A few questions optimizing our Elastic Stack


(Praetor) #1

We have a large number of shards spread across around 80 daily indexes and growing (5 primary 1 Replica). So far we're clocking around 400 shards. Clients do tend to query data in the older indexes.
We have 5 master data nodes and 2 Coordinating nodes. Master Data Nodes are running on m5x4Large EC2 Instances in AWS. So altogether 7 Nodes including the Coordinating Nodes.

Had a few questions around this:

  • Is this a a large number of shards (what is considered large from my stack perspective)?
  • When should I merge/shrink indexes? Which is preferable to keep the elastic stack healthy?
  • We're starting to see a few EsRejectedExecutionException[rejected execution (queue capacity) exceptions in the nodes. What configuration should I be looking at to solving this?

Looking for any help on this. Thanks!


(Christian Dahlqvist) #2

400 daily shards on a cluster with only 5 data data nodes sounds excessive. Even 80 daily indices with just 1 primary and replica shard each sounds like a lot. Please read this blog post for some guidance on shards and sharding.


(Praetor) #3

Sorry I wasn'tclear . I meant I have around 80 total indexes . Due to rollover policy using curator a new index is created daily. If I do cat indices..the result shows each index with 5 primary and 1 replica. This has so far resulted in around 400 primary shards (so 800 total I figure with replicas)

i saw your post - it feels like while i have no control over the daily rollover index - i can use the shrink API to reduce the number of shards as the only solution at this point?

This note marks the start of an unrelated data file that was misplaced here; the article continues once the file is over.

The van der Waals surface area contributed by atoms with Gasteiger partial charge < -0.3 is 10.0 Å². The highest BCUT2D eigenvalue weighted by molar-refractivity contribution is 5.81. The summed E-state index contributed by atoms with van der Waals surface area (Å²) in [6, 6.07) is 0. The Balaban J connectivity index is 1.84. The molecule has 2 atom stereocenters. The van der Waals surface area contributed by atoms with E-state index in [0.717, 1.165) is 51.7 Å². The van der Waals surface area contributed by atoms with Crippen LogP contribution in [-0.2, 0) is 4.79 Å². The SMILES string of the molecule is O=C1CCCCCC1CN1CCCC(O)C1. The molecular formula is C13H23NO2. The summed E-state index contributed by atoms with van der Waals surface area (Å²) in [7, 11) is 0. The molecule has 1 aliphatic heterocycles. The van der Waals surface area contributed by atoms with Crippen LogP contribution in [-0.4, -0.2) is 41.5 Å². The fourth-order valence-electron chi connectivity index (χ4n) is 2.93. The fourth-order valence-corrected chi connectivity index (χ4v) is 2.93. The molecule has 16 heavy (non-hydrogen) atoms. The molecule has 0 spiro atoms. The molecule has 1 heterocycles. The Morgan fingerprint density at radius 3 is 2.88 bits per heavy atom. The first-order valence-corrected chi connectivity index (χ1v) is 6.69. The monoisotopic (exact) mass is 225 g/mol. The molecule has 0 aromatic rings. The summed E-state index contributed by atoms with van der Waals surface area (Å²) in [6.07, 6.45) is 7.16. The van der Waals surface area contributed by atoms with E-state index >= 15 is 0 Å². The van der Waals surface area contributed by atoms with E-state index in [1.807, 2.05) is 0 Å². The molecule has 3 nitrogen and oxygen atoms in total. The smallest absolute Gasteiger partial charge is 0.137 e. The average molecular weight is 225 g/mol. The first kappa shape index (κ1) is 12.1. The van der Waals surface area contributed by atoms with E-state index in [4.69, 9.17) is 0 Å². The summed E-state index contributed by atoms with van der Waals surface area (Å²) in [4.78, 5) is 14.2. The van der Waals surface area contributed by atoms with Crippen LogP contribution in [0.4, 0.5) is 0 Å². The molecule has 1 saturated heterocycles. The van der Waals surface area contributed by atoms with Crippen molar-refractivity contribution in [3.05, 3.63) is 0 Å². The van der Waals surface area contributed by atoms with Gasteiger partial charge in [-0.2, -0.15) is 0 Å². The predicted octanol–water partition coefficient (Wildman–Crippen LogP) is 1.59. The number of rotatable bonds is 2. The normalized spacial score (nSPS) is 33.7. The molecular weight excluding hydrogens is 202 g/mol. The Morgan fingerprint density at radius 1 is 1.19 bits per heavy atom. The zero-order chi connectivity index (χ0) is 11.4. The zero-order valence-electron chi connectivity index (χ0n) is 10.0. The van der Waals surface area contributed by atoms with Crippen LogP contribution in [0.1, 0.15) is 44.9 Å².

(Christian Dahlqvist) #4

Rather than using the shrink API, which requires all shards to be on the same node and partition, I would recommend trying to ensure your shards are correctly sized from the start by using the rollover index API.

This depends on how much heap you have available and what the use case is. If you want to keep data around for long time, try to make sure your shards are quite large.

Forcemerging in order to reduce segment count is I/O intensive, but often worth doing if you have a long retention period.

Is this during search or indexing? Index time rejections are described in this blog post, but similar principles apply if you see it at query time as well.


(Praetor) #5

I've configured 30GB has Heap (have a total memory of 64GB). Our retention period is 6 months (with daily indexes being generated).
Would any range between 20GB to 50 GB suffice as shard size?


(Christian Dahlqvist) #6

Without knowing anything about your use case I would say that shard size range sounds reasonable.


(system) #7

This topic was automatically closed 28 days after the last reply. New replies are no longer allowed.